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How We Ensure Our Suppliers Are Actually Sustainable

How We Ensure Our Suppliers Are Actually Sustainable

If you don’t know what greenwashing is, it's when a company markets a product as sustainable or ethical, when it's really anything but.

I interviewed 232 individuals about what the hardest part about shopping sustainably was. Here were their answers, ranked from their biggest pain point to their least.

  1. Price
  2. Availability
  3. Greenwashing

When discussing greenwashing, this is what the interviewees sounded like: ”Aidan, I want to shop sustainably, but it takes so much time to try to figure out which companies are actually sustainable"

In which I would respond:

“I understand, and I carry the weight of greenwashing on my shoulders every day” - Aidan

When people find our site, they can find it hard to believe our prices. And that's because today, we we equate price with quality, and it's a reasonable thing to do.

No prominent brand has really ever tried to focus all their attention at selling only high quality products at low prices, It's breaking the status quo.

My business mentors don’t get it, my parents don’t get it, and… I’m still figuring it out myself.

But what I can tell you is this, Ecoternatives is doing everything it can to sell high-quality, sustainable, plastic-free products, at the lowest price possible.

Okay, enough of the yatta yatta.

"How are you, a 22-year-old, deciding whether a product/supplier is as sustainable and ethical, as they say they are?"

Well, to be honest, I never know for certain. But I can tell you that I take weeks trying to figure it out. And over the past 3 years, I’ve gotten quite good at it.

This is our 12-step process figuring out whether a product/company is as sustainable and ethical as they claim to be:

Step 1: Where is the product manufactured?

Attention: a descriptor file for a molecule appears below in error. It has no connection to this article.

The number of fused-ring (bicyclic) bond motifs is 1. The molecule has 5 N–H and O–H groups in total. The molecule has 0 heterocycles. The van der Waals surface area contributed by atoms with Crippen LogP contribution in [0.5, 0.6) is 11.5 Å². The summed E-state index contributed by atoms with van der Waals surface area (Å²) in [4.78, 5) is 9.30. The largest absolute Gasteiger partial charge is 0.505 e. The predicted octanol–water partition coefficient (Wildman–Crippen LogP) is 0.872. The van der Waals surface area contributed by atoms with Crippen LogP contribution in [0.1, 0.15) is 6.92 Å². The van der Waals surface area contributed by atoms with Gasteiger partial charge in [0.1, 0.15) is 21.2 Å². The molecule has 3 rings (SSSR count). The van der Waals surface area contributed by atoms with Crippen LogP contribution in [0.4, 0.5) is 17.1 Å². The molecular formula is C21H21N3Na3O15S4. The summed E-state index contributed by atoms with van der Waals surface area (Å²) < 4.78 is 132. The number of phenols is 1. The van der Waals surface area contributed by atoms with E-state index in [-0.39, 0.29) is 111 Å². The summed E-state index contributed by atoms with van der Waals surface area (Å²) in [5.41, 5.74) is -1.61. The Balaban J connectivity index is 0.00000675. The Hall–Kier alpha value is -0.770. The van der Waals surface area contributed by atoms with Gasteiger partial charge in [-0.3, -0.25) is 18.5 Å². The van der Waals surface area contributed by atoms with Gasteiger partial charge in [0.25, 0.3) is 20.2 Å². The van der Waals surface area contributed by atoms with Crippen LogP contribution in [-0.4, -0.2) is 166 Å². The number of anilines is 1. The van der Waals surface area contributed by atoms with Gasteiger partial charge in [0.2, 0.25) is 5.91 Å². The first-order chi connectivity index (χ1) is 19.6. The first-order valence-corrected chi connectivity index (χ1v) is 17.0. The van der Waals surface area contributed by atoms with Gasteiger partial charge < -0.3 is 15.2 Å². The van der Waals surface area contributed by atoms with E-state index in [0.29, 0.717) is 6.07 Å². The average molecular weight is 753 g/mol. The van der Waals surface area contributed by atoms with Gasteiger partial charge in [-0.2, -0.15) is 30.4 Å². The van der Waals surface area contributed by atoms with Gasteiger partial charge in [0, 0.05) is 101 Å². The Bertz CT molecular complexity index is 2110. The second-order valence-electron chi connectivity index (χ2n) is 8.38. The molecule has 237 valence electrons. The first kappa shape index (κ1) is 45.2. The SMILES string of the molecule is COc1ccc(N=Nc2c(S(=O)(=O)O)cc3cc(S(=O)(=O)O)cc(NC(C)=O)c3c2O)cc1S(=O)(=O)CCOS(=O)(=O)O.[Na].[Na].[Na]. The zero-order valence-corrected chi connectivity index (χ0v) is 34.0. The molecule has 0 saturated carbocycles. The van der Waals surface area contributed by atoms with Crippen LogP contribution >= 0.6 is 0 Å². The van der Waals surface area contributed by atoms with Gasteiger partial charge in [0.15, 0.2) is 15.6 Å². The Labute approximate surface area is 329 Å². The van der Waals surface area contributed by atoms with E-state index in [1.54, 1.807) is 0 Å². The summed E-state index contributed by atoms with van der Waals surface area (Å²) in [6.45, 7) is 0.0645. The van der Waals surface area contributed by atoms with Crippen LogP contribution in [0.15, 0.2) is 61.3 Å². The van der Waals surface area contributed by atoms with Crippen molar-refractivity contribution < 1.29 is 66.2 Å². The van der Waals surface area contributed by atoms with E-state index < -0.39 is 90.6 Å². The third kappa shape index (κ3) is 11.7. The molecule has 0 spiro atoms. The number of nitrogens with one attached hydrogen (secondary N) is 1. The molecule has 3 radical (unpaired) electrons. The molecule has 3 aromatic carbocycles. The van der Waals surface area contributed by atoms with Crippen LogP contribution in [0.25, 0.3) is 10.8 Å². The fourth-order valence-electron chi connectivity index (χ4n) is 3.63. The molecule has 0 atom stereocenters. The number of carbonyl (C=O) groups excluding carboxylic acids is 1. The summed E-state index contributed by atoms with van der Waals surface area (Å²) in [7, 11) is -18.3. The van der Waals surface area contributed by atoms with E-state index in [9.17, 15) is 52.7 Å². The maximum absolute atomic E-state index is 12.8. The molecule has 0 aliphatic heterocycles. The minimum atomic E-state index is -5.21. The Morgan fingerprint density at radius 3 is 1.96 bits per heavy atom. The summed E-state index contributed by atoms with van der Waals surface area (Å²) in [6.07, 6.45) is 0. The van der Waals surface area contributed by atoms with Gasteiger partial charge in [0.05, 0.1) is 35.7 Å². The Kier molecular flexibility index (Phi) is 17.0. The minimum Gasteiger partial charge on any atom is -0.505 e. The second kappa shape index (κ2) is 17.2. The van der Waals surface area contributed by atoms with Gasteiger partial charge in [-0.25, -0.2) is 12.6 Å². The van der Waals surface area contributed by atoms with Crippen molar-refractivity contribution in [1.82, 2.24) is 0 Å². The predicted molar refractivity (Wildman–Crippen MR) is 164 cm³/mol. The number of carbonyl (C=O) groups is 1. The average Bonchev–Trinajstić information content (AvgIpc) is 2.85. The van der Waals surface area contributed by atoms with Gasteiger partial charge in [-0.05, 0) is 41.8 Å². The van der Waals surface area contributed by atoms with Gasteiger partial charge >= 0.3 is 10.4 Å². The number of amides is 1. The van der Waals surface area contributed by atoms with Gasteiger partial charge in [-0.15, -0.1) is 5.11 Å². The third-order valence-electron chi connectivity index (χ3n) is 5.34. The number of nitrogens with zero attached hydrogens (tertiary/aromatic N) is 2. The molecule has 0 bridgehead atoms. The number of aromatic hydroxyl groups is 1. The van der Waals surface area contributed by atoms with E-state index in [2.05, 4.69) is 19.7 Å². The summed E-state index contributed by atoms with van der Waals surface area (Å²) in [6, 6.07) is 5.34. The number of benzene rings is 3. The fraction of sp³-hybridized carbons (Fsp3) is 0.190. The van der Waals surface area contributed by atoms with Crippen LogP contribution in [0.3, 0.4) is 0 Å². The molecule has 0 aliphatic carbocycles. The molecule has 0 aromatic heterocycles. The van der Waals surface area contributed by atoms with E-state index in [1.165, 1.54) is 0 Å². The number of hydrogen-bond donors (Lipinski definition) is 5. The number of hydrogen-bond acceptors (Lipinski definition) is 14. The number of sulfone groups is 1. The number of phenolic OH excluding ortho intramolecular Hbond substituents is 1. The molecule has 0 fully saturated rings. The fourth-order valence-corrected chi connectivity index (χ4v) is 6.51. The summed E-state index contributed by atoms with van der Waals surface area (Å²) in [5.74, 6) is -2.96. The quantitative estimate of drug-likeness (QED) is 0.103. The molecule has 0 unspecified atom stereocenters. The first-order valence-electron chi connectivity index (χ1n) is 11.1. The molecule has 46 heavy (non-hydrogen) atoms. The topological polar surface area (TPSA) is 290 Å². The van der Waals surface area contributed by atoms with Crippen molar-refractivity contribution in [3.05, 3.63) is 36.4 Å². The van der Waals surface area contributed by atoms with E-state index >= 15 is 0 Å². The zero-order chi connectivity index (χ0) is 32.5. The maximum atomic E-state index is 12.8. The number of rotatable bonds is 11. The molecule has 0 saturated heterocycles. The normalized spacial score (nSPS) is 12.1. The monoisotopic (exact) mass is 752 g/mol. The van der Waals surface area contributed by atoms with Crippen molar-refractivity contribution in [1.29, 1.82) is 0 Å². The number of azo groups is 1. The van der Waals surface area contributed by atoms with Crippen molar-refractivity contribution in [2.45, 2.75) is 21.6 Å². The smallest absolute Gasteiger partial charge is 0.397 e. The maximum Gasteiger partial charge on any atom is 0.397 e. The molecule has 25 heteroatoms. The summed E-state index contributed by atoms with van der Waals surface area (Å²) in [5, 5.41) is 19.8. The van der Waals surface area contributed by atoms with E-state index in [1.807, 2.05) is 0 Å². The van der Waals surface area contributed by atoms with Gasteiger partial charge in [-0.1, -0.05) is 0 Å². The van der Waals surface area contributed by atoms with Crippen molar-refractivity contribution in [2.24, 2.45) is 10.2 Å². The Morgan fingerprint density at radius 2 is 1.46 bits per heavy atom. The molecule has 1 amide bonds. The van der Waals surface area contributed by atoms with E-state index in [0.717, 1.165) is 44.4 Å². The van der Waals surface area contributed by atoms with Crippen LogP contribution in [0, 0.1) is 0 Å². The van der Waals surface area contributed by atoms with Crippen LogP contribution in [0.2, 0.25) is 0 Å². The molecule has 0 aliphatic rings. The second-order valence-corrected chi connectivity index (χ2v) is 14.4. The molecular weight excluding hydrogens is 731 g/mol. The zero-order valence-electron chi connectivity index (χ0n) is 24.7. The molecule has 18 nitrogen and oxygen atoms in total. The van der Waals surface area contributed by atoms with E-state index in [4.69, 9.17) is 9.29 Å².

Naturally, this can say a lot about sustainability and ethical standards

Step 2: What accredited 3rd Party certifications does this company have?

This is great to know because it means somebody has already done the research for me.

For example, B certifications are legally obliged to uphold certain environmental and social standards.

It doesn’t mean that they’re the most sustainable, or even plastic-free for that matter, but it means they generally do a good job.

What’s important to note though, is that you kind of need to be a bigger business to get an accreditation like this. And many small businesses can do just as good, if not better, than B-certs but not be able to pay the annual fee required for the certification.

Step 3: What raw materials or ingredients does this product or company use?

Is it local?

Does it support small businesses?

Are the suppliers for these ingredients even reliable?

Why the hell are they using synthetic fragrances? Or non-certified palm oil?

Are they using post-consumer or pre-consumer recycled plastic?

You get my point.

Step 4: Does the company sell on Amazon?

I generally trust these companies less because Amazon’s packaging and supply chain is hard to trust.

Step 5: Does the company have giveback programs?

Are they donating a percentage of their profits, or sales (big difference alert)

How much are they donating?

Step 6: Who is behind this business? 

Why did they get into it?

Is it because eco-friendly products have higher profit margins, or do they really care about the planet and its people?

Step 7: What does their packaging look like?

Is the company shipping their products in already used cereal boxes (very zero waste of them), or in bioplastic from a questionable supplier, or in a huge box for a small product?

Are they using petroleum-free ink for printing?

Are they using paper tape instead of plastic tape?

Step 8: Are their company reviews good?

You can find a lot of dirt about a company through reviews.

Step 9: Do their products contain plastic or any other questionable materials?

If a company has 9 eco-friendly products, and 1 product made in plastic. We don’t want to work with them, it doesn’t make sense.

Step 10: What articles or press has been published about this company?

Are eco experts supporting this brand? Are they bashing it?

Step 11: How big is the company?

Does it have a parent company?

Is the parent company Procter & Gamble, hehe...

Step 12: Other

After our research, we'll generally still have questions about a company. So we might do things like email the company and asking further questions, or set up a meeting with the founders.

Wrapping it Up

We believe the 3 years of building Ecoternatives would be a waste if we made our products affordable at the expense of sustainability. We built this store as environmentalists, not big business, and we don't BS.

Thanks for being part of it.

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